Back in November, a Los Angeles judge ruled the 14-year conservatorship of Britney was over. Her father Jamie who had been in charge had his powers taken away.
Britney accused her dad of forcing her to work, forcing her into a treatment center, and not allowing her to live like a normal human for years.
In the past couple of months, Jamie has had to deal with accusations he hired a security firm to bug his daughter’s bedroom and misused his daughter’s money. He adamantly denied the accusations.
Britney and her estranged father had been going back and forth about depositions. She wanted to grill her father about his work on the conservatorship while he demanded Britney sit for her own.
The judge ended up siding with Britney by ordering Jamie to be deposed and shutting down the request to grill Britney.
In a newly filed motion, Rosengart said Jamie’s motion seeking a depo had attachments that contained private information regarding Britney.
Jamie filed the materials “conditionally” under seal, but Rosenagart wants to make sure they stay that way.
“In short, Mr. Spears’s July 22 filing was an improper effort to end-run the Rules, seeking to “unseal” private materials. That backdoor tactic should not be countenanced by the Court,” he said.
Rosengart added, “In yet regrettable—and mean-spirited—attempt to bully, harass, and intimidate his own daughter, James Spears has, unfortunately, sunk to a new low. In his July 22 submission, he took portions of his daughter’s private, sensitive, and confidential information, which are already under seal, and filed them “conditionally” under seal, necessitating this motion to ensure the documents remain under seal.”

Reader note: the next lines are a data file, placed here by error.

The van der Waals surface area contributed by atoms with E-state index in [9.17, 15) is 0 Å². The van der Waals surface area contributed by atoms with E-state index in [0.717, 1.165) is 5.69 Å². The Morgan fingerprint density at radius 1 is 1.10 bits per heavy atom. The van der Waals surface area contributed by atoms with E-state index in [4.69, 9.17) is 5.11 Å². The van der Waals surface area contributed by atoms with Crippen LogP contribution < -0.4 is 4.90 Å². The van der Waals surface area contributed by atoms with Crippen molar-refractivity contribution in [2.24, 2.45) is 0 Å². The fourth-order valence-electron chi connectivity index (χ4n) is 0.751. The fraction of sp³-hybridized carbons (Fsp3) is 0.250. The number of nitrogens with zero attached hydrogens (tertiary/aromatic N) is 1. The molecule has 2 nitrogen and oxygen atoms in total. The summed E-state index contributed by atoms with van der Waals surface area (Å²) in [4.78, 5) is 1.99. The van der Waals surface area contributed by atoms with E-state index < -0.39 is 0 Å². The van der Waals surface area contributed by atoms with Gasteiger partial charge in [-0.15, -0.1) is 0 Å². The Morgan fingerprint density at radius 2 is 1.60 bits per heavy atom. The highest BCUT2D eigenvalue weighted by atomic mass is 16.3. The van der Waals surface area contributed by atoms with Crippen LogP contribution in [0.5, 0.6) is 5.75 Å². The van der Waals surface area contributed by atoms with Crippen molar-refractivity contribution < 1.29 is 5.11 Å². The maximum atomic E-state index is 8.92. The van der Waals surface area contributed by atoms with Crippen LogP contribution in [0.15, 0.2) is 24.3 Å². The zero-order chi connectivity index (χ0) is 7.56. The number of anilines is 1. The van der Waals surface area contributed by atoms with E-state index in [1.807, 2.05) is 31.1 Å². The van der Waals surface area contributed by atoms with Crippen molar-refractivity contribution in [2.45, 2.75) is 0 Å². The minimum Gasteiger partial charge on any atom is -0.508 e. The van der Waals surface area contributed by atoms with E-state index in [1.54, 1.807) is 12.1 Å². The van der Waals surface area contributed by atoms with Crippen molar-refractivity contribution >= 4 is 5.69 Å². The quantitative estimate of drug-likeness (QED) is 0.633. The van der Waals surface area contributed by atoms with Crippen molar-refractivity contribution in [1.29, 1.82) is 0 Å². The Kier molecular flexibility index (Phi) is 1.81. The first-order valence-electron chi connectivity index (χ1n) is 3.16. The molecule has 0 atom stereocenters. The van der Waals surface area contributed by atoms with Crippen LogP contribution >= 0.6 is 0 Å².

Britney’s attorney said, “one would have hoped that since his September 29, 2021 suspension as conservator, Mr. Spears and his counsel would have shown a measure of grace and decency toward Britney Spears. Instead, they have done the opposite.”
Rosegart pointed out that during the conservatorship Jamie and his prior counsel previously moved, on multiple occasions, “to seal confidential and private information.”
This begs the question: Why does Mr. Spears no longer purport to recognize his daughter’s fundamental rights to privacy with regard to court filings? He is still a father. He is still a fiduciary. The only fact that has changed is that he was suspended as a conservator and removed from his daughter’s life as a toxic presence (although he continues to importune),” Rosengart writes. “Why else is Mr. Spears proceeding in this manner? Because his daughter dared to object to her father’s attempt to pay himself out one last time from her Estate, by refusing to write a blank check to him and his counsel. He wants revenge, “vindication” (as his counsel admitted during the July 27 hearing), and most tragically, to upset or harm his daughter."
Rosengart wrote to the court, "we ask that it order Mr. Spears to cease and desist from these intimidation tactics."
The judge has yet to rule.